A hold-up over a new US defence package for Israel was behind Prime Minister Benjamin Netanyahu’s decision to forgo a meeting with President Barack Obama in Washington this month, a senior Israeli official said on Thursday.
Deputy Foreign Minister Tzipi Hotovely’s remarks contrasted with a statement by Netanyahu that cited his reluctance to risk being drawn into the US presidential campaign as the reason for declining a White House offer to host him on March 18.
Current US military grants to Israel, worth about $3 billion (£2.1 billion) annually, expire in 2018.
Israel, which last year requested $5 billion in future annual aid but whose officials have since set their sights on $4 billion to $4.5 billion, says it needs to expand its military, rather than just upgrade technologies, given spiralling arms procurement it anticipates by arch-foe Iran and Arab states.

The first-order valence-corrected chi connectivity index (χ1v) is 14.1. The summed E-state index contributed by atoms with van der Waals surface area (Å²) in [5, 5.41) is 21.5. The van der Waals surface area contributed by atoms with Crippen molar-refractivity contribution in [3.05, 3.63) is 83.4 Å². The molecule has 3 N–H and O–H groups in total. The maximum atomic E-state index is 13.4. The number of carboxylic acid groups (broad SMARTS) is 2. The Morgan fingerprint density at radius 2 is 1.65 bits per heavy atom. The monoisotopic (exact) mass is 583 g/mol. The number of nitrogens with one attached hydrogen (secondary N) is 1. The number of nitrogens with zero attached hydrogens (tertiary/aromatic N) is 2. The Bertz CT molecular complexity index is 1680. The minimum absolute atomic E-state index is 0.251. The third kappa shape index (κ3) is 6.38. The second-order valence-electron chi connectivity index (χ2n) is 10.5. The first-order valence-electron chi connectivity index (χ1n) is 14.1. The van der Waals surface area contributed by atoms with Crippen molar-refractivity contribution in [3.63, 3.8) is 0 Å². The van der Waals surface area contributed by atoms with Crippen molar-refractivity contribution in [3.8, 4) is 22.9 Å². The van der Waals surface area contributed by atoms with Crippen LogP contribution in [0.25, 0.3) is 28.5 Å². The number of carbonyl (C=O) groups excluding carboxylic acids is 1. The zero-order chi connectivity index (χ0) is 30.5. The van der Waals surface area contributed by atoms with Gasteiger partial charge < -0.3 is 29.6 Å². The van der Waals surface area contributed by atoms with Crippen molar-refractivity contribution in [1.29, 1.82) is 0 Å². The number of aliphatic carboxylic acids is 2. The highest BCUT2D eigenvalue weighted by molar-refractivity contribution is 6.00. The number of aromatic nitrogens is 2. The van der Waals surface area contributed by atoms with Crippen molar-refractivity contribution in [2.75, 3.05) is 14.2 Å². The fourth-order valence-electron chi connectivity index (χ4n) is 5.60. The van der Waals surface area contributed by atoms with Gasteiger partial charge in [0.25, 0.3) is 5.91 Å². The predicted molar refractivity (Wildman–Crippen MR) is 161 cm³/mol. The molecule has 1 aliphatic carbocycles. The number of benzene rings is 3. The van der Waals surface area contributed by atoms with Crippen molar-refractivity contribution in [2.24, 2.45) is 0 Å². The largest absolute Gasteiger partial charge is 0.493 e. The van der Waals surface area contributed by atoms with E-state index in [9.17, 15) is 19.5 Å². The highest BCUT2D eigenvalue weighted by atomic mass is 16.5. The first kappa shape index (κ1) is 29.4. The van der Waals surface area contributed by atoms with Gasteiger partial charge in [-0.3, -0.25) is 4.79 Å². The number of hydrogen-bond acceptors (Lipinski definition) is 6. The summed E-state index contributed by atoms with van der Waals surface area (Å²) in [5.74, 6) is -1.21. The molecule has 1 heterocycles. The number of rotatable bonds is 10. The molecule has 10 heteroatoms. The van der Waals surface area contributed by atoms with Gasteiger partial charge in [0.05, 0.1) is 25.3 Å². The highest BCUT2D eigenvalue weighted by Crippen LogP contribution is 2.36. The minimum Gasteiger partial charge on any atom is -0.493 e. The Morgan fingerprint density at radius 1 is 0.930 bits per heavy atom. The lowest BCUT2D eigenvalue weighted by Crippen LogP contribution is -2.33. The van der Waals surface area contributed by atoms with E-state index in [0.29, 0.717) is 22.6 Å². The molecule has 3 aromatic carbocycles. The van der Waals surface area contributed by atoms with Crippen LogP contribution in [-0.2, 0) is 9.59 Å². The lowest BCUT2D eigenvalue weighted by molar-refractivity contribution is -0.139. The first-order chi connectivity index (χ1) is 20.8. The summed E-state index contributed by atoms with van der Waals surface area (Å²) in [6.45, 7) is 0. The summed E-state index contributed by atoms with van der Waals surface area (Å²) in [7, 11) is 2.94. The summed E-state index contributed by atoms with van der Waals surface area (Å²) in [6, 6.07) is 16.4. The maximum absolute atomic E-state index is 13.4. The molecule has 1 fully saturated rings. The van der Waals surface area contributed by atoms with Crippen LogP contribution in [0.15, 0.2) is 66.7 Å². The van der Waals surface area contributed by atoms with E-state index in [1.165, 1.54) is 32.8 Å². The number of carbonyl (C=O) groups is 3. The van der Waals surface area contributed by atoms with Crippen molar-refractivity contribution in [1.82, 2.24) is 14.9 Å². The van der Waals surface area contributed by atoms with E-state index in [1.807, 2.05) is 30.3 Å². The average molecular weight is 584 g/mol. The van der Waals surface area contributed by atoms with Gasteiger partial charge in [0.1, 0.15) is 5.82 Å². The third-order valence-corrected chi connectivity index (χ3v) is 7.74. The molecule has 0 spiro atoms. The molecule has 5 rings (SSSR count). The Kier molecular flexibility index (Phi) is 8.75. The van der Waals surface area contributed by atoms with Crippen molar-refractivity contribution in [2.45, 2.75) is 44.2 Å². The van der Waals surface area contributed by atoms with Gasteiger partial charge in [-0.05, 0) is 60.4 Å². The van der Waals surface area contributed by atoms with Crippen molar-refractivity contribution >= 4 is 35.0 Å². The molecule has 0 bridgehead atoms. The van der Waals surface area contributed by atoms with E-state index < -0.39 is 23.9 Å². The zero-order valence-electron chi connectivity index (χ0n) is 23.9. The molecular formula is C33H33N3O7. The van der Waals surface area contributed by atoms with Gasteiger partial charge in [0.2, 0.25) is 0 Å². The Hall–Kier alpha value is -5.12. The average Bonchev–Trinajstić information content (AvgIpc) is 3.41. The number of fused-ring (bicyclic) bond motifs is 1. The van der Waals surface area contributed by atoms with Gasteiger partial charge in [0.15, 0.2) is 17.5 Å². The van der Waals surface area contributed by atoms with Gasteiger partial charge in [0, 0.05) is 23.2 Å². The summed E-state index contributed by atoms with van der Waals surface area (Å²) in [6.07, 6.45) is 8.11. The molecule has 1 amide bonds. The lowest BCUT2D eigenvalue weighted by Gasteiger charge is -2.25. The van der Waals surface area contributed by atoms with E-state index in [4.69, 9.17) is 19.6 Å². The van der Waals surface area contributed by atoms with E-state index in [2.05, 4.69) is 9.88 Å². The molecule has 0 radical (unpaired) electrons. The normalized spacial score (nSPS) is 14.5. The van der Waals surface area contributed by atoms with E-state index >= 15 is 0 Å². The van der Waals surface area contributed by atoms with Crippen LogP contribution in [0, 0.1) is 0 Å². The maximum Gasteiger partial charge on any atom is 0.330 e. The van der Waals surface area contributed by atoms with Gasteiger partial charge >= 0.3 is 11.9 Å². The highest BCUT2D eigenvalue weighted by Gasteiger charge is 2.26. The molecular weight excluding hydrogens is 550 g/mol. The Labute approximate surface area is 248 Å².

US officials have given lower target figures of around $3.7 billion. The dispute prompted Israeli officials to hint that Netanyahu may bank on Obama’s successor for a better deal.
“There was a decision not to go to the president as long the agreement over the compensation package is not concluded,” Hotovely told Israel Radio, using a term linking the future US aid to last year’s international nuclear deal with Iran, which brought sanctions relief that Tehran may use for arms purchases.
“The prime minister wants to honour the US president by going when there is a basis, good news on the matter of the US aid package,” she said. “This really has to be taken seriously.”
US officials say they still hope for an agreement before Obama leaves office next January.